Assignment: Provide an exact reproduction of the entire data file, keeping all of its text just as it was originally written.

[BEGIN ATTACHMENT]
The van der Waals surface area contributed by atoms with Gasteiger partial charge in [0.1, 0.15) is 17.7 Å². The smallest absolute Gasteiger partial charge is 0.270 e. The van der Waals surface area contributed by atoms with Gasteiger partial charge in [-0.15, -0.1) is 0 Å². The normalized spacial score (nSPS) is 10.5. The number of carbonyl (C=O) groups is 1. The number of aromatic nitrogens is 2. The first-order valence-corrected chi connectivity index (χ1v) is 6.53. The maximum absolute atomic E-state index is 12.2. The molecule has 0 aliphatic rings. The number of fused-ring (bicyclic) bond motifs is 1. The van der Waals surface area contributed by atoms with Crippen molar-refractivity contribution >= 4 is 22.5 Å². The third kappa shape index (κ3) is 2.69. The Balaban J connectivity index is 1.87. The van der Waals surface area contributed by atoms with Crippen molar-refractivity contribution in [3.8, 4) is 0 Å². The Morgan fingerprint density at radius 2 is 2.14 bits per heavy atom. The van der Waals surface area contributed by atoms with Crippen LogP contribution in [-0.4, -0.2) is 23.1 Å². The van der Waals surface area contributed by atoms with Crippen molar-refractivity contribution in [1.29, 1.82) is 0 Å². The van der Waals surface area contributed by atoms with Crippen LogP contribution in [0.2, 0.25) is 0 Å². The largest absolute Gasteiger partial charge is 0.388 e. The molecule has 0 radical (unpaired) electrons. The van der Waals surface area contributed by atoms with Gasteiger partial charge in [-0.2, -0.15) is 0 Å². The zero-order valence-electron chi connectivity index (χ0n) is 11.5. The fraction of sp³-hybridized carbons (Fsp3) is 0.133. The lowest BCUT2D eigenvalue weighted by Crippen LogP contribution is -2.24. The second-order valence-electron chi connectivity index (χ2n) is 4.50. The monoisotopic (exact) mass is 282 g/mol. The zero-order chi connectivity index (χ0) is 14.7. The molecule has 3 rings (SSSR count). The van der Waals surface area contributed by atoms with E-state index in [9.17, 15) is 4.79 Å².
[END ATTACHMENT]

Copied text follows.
The van der Waals surface area contributed by atoms with Gasteiger partial charge in [0.1, 0.15) is 17.7 Å². The smallest absolute Gasteiger partial charge is 0.270 e. The van der Waals surface area contributed by atoms with Gasteiger partial charge in [-0.15, -0.1) is 0 Å². The normalized spacial score (nSPS) is 10.5. The number of carbonyl (C=O) groups is 1. The number of aromatic nitrogens is 2. The first-order valence-corrected chi connectivity index (χ1v) is 6.53. The maximum absolute atomic E-state index is 12.2. The molecule has 0 aliphatic rings. The number of fused-ring (bicyclic) bond motifs is 1. The van der Waals surface area contributed by atoms with Crippen molar-refractivity contribution >= 4 is 22.5 Å². The third kappa shape index (κ3) is 2.69. The Balaban J connectivity index is 1.87. The van der Waals surface area contributed by atoms with Crippen molar-refractivity contribution in [3.8, 4) is 0 Å². The Morgan fingerprint density at radius 2 is 2.14 bits per heavy atom. The van der Waals surface area contributed by atoms with Crippen LogP contribution in [-0.4, -0.2) is 23.1 Å². The van der Waals surface area contributed by atoms with Crippen molar-refractivity contribution in [1.29, 1.82) is 0 Å². The van der Waals surface area contributed by atoms with Crippen LogP contribution in [0.2, 0.25) is 0 Å². The largest absolute Gasteiger partial charge is 0.388 e. The molecule has 0 radical (unpaired) electrons. The van der Waals surface area contributed by atoms with Gasteiger partial charge in [-0.2, -0.15) is 0 Å². The zero-order valence-electron chi connectivity index (χ0n) is 11.5. The fraction of sp³-hybridized carbons (Fsp3) is 0.133. The lowest BCUT2D eigenvalue weighted by Crippen LogP contribution is -2.24. The second-order valence-electron chi connectivity index (χ2n) is 4.50. The monoisotopic (exact) mass is 282 g/mol. The zero-order chi connectivity index (χ0) is 14.7. The molecule has 3 rings (SSSR count). The van der Waals surface area contributed by atoms with E-state index in [9.17, 15) is 4.79 Å².